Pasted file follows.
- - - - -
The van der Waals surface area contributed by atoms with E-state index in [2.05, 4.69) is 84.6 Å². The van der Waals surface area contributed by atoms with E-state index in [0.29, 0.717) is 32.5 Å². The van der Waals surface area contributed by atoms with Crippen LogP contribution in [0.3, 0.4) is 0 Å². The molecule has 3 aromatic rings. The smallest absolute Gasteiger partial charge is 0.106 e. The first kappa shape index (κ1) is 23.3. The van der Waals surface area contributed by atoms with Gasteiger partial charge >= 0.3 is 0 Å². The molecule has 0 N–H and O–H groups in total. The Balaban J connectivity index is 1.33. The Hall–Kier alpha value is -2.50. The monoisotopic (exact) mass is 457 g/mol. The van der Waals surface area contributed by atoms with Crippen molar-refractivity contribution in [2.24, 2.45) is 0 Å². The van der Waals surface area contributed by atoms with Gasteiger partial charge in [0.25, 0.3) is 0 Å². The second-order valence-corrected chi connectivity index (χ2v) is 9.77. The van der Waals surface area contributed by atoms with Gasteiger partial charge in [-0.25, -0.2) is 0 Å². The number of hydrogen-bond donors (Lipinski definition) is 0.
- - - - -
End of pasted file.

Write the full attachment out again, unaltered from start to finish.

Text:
The van der Waals surface area contributed by atoms with E-state index in [2.05, 4.69) is 84.6 Å². The van der Waals surface area contributed by atoms with E-state index in [0.29, 0.717) is 32.5 Å². The van der Waals surface area contributed by atoms with Crippen LogP contribution in [0.3, 0.4) is 0 Å². The molecule has 3 aromatic rings. The smallest absolute Gasteiger partial charge is 0.106 e. The first kappa shape index (κ1) is 23.3. The van der Waals surface area contributed by atoms with Gasteiger partial charge >= 0.3 is 0 Å². The molecule has 0 N–H and O–H groups in total. The Balaban J connectivity index is 1.33. The Hall–Kier alpha value is -2.50. The monoisotopic (exact) mass is 457 g/mol. The van der Waals surface area contributed by atoms with Crippen molar-refractivity contribution in [2.24, 2.45) is 0 Å². The van der Waals surface area contributed by atoms with Gasteiger partial charge in [0.25, 0.3) is 0 Å². The second-order valence-corrected chi connectivity index (χ2v) is 9.77. The van der Waals surface area contributed by atoms with Gasteiger partial charge in [-0.25, -0.2) is 0 Å². The number of hydrogen-bond donors (Lipinski definition) is 0.